"This is –" and here the woman pronounced a name that was like ten syllables long. The first two syllables sounded like "Lilit," so: Lilith, Lilit. Fine, that would do. "Lilit has no man and there is much wood to bring in. Lilit's man went away down the river and never returned, leaving her in shame with a brat." The woman's mouth turned down sourly. I observed that Lilit's face was now beet-red as she stared at the ground. "If you enter the village, when they find you have no money, they will beat you and perhaps kill you to take your clothes, and throw your naked body in the river. But you will stay at Lilit's house and help her bring in wood until you have recovered and perhaps longer, if that is your wish." There was another brief pause. "Is this acceptable to you?"

    Of course I couldn't grin right in her face. That is, oh, that is so never a good idea. Snatching my hat from my head, I made another, even more obsequious, bow. "Balemas Boma accepts your generous hospitality. He shall follow your wise advice to the letter, Madame, have no fear!" Still bowing, I peered ingratiatingly up into the woman's unsmiling face. "May I… please, Madame, may I play one more song for your delightful charges? The sight of their smiles and the sound of their happy voices is just the elixir I need after a harrowing night spent in the wild!"

    The woman, I could tell, didn't want anymore tunes now or ever, but the girls, including Lilit, became excited and wouldn't go until I had played another song: This time "Sharkey's Jig," and it made them clap and sway. Fortune bless them! The little boy stared and stared, sucking his thumb with fierce, scowling determination as though memorizing the scene.

    After the last notes of Sharkey's Jig had died away, the older woman uttered one or two harsh, scolding words and three of the girls floated down to the village with many a backward glance. I smiled and waved. The woman snapped at me: "Keep away from all the village men until you are healed." Turning to Lilit: "Take him to your hut." Giving me a final withering glance, she folded her hands together at her waist and followed the other three young women back to the center of the village, leaving me standing there with Lilit and the little boy.

    The beautiful girl once again became shy and stood staring at the ground. Moving with deliberation (because by this point I was basically in so much pain I could barely move at all), I took my now-dry and much more presentable cloak off the bushes and put it over my arm, shouldered my backpack.

    "Which house is yours?" I asked the girl. Mutely, she turned and pointed to a tiny, humble dwelling right at the eaves of the forest. Finally; the end of this part of this fucked-up journey was in sight. Even if I was to lie on the bare rocky ground, I would be able to lie down in relative safety. Maybe sleep. Just in time, too! One of my knees was starting to swell and ache something fierce.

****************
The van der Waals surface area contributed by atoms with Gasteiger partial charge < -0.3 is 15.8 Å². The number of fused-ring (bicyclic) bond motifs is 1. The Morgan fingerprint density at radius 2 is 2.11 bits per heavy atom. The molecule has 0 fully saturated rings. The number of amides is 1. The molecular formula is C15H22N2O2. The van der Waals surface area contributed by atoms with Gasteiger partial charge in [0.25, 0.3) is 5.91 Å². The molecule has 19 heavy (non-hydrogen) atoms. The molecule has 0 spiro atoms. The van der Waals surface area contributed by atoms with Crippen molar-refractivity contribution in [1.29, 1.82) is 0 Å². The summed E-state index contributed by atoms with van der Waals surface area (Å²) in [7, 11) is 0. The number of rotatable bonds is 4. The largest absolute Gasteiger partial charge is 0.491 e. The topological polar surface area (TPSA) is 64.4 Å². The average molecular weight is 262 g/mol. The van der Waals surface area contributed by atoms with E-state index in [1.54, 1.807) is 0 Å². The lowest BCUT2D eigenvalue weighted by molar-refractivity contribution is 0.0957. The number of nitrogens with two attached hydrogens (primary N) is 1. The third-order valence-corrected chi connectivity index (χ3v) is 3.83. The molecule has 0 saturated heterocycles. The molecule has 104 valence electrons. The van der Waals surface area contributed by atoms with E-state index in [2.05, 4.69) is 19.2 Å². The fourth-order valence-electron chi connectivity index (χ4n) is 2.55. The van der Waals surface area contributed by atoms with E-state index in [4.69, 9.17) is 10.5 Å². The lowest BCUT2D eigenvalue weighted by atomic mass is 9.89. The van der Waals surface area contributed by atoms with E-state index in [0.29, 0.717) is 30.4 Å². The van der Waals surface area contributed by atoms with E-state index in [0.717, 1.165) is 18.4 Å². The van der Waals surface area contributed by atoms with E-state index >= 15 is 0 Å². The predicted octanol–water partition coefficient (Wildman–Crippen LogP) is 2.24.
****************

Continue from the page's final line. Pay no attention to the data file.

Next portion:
Extending my arm to Lilit, I said, "Please don't walk too quickly, my dear. I am VERY bruised up." The little boy trailed behind us as we descended the road to the village and went to Lilit's hut.

    Most of the village residents were now up and about their daily business. I could hear the voices of men in the distance but I didn't see any, or much of anyone at all, except for the small figures of people and animals moving around in the center of town, which was quite far away.

    Lilit's hut was situated a distance from the village center so – now that I knew the village men could be dangerous – that was a good feature. I intuited that in spite of Lilit's obvious beauty, she was somewhat of a pariah and didn't have a lot of visitors. More good.

    Neat stacks of wood cut to specific size showed Lilit's occupation. Now that they were home, the child obviously felt freer and darted here and there among the stacks, showing off for the stranger.

    The inside of the hut was about as big as most people's bathrooms in the continuum and city where I usually make my home, but there was a little mud and stone hearth with a fire smoldering, a table with the remains of a meager breakfast set out on it, two low stools, one window, and (oh thank all the gods) a bed: A mattress of what looked like burlap stuffed with fibrous reeds raised off the floor on a little pallet. There was a blanket. Everything was rude but clean. The dirt floor was covered with mats woven of rushes and screens made of the same rushes kept bugs from coming in the window and door. I felt like crying with relief but I didn't.